The massive merger deal that’s been in the making since last year is going forward as planned, as T-Mobile and Sprint just scored a massive win in court. Just as had been rumored earlier this week, a federal judge on Tuesday ruled in favor of the T-Mobile-Sprint merger, rejecting the antitrust concerns raised by a group of states, including California and New York.

“The court concludes that the proposed merger is not reasonably likely to substantially lessen competition in the” mobile service market, the ruling said, adding that the merger would “enhance competition in the relevant markets to the benefit of all consumers.”

T-Mobile and Sprint said during the two-week trial in December that the deal would allow the newly formed corporation to better compete against the top two carriers in the country, Verizon and AT&T. The two carriers have also argued that a merger would allow them to accelerate the deployment of 5G so that they can better compete against Verizon and AT&T.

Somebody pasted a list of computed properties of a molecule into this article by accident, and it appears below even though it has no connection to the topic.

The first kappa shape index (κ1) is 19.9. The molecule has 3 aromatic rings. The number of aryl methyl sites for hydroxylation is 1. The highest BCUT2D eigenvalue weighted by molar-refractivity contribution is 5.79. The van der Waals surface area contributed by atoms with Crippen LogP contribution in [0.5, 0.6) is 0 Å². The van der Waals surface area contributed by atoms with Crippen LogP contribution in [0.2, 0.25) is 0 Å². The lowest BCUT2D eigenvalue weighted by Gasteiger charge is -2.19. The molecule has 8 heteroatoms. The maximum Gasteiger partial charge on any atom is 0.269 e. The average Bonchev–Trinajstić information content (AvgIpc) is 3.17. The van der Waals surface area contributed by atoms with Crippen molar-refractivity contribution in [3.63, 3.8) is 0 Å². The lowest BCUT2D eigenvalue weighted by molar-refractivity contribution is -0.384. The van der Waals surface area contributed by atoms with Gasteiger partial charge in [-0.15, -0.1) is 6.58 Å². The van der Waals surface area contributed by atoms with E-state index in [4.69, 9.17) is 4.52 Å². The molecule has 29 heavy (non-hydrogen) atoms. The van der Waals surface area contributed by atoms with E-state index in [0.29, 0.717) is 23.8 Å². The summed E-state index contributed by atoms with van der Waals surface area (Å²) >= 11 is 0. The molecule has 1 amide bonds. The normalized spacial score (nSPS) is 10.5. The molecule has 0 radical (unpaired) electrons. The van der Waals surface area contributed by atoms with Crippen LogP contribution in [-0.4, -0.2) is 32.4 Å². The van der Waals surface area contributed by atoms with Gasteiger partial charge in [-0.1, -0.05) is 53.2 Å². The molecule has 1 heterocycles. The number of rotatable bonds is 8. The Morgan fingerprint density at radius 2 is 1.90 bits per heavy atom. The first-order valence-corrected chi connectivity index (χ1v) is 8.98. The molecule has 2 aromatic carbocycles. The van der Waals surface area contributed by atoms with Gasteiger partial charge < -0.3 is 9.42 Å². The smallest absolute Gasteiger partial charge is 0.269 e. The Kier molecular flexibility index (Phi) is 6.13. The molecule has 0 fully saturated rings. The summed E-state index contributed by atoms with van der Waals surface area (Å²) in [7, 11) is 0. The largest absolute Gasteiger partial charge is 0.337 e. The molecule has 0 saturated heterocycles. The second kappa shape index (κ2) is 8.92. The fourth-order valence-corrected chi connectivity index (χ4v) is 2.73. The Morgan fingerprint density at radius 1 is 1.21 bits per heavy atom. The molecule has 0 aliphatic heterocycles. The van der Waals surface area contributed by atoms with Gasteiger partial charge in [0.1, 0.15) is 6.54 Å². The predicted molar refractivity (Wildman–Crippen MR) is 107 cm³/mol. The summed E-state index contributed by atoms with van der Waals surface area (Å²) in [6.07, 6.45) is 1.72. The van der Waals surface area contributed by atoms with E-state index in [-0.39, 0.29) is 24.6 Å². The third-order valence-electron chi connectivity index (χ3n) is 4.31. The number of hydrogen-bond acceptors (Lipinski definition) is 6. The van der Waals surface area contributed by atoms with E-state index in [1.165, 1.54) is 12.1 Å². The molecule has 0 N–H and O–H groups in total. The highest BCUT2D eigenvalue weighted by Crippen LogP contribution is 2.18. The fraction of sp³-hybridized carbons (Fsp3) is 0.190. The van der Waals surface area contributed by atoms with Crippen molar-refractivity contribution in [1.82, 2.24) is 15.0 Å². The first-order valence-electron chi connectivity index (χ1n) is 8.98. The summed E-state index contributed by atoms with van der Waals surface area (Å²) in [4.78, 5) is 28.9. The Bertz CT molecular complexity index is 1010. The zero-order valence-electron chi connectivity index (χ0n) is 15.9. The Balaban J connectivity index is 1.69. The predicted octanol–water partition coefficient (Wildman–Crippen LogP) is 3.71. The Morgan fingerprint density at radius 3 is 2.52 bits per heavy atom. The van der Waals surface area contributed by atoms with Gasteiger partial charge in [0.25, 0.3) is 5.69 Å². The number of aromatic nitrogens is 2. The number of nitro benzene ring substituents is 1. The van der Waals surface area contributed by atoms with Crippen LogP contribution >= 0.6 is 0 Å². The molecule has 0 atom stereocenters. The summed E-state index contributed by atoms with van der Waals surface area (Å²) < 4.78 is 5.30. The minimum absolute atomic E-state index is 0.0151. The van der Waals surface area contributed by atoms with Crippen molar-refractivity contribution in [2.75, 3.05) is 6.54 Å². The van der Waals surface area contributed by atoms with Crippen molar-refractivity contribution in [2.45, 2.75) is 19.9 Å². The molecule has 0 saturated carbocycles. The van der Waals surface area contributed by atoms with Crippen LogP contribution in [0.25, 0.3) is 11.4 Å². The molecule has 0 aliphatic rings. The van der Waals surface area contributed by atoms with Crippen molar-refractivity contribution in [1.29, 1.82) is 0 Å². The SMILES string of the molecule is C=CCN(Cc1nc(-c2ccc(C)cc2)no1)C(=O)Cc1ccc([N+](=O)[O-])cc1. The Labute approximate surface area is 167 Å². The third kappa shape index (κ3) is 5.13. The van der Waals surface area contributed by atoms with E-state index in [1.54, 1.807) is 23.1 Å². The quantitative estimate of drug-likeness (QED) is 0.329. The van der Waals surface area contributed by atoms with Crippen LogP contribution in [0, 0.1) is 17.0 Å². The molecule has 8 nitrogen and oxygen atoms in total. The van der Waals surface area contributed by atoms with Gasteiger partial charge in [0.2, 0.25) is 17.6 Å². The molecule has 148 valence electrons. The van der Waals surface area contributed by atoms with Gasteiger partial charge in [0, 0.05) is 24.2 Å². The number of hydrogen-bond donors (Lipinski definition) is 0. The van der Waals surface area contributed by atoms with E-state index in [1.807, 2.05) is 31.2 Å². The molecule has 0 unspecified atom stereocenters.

The resulting company would be more efficient and would be able to lower prices and provide faster internet, according to their claims. The states argued that the merger will reduce competition, and inevitably raise prices.

Before the antitrust lawsuit, the $26 billion T-Mobile-Sprint had been approved by the FCC and the Justice Department. Now that U.S. District Court Judge Victor Marrero dismissed the antitrust concerns, the newly formed entity should be called T-Mobile going forward, and amass around 100 million customers. The new carrier will have a new CEO in the person of Mike Sievert, who will take over from John Legere, T-Mobile’s effervescent CEO who’s largely been responsible for the revival of T-Mobile in recent years.

That said, the deal still needs to be finalized now that the antitrust problem went away.

Chris Smith started writing about gadgets as a hobby, and before he knew it he was sharing his views on tech stuff with readers around the world. Whenever he's not writing about gadgets he miserably fails to stay away from them, although he desperately tries. But that's not necessarily a bad thing.